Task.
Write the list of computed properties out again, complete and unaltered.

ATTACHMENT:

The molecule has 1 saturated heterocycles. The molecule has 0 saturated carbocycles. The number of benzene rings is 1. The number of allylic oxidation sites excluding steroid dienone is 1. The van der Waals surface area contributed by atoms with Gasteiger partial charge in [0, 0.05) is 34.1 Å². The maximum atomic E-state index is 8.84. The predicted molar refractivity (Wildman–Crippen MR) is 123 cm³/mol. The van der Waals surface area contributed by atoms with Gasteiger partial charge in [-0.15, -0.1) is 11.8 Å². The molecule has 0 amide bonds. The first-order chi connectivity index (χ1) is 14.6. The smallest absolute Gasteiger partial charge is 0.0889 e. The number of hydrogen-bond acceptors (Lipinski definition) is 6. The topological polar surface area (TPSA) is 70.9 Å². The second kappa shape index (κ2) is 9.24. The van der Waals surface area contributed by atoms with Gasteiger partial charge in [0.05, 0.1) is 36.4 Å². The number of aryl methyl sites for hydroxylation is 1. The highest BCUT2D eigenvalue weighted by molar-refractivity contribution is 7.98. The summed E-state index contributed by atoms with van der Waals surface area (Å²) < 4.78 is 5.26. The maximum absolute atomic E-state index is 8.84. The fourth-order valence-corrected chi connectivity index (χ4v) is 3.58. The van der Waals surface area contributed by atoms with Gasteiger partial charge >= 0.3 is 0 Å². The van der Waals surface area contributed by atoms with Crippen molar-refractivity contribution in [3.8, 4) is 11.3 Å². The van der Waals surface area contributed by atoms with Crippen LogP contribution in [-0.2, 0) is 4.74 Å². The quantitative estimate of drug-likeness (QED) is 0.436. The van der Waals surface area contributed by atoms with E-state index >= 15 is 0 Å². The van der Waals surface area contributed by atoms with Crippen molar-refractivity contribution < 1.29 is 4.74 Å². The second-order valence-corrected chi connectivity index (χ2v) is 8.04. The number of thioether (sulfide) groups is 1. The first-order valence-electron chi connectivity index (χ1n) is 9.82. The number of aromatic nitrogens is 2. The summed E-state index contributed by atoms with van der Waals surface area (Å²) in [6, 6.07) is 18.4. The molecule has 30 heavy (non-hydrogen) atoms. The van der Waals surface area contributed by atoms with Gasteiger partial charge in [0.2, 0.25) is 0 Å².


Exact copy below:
The molecule has 1 saturated heterocycles. The molecule has 0 saturated carbocycles. The number of benzene rings is 1. The number of allylic oxidation sites excluding steroid dienone is 1. The van der Waals surface area contributed by atoms with Gasteiger partial charge in [0, 0.05) is 34.1 Å². The maximum atomic E-state index is 8.84. The predicted molar refractivity (Wildman–Crippen MR) is 123 cm³/mol. The van der Waals surface area contributed by atoms with Gasteiger partial charge in [-0.15, -0.1) is 11.8 Å². The molecule has 0 amide bonds. The first-order chi connectivity index (χ1) is 14.6. The smallest absolute Gasteiger partial charge is 0.0889 e. The number of hydrogen-bond acceptors (Lipinski definition) is 6. The topological polar surface area (TPSA) is 70.9 Å². The second kappa shape index (κ2) is 9.24. The van der Waals surface area contributed by atoms with Gasteiger partial charge in [0.05, 0.1) is 36.4 Å². The number of aryl methyl sites for hydroxylation is 1. The highest BCUT2D eigenvalue weighted by molar-refractivity contribution is 7.98. The summed E-state index contributed by atoms with van der Waals surface area (Å²) < 4.78 is 5.26. The maximum absolute atomic E-state index is 8.84. The fourth-order valence-corrected chi connectivity index (χ4v) is 3.58. The van der Waals surface area contributed by atoms with Gasteiger partial charge >= 0.3 is 0 Å². The van der Waals surface area contributed by atoms with Crippen molar-refractivity contribution in [3.8, 4) is 11.3 Å². The van der Waals surface area contributed by atoms with Crippen LogP contribution in [-0.2, 0) is 4.74 Å². The quantitative estimate of drug-likeness (QED) is 0.436. The van der Waals surface area contributed by atoms with E-state index >= 15 is 0 Å². The van der Waals surface area contributed by atoms with Crippen molar-refractivity contribution < 1.29 is 4.74 Å². The second-order valence-corrected chi connectivity index (χ2v) is 8.04. The number of thioether (sulfide) groups is 1. The first-order valence-electron chi connectivity index (χ1n) is 9.82. The number of aromatic nitrogens is 2. The summed E-state index contributed by atoms with van der Waals surface area (Å²) in [6, 6.07) is 18.4. The molecule has 30 heavy (non-hydrogen) atoms. The van der Waals surface area contributed by atoms with Gasteiger partial charge in [0.2, 0.25) is 0 Å².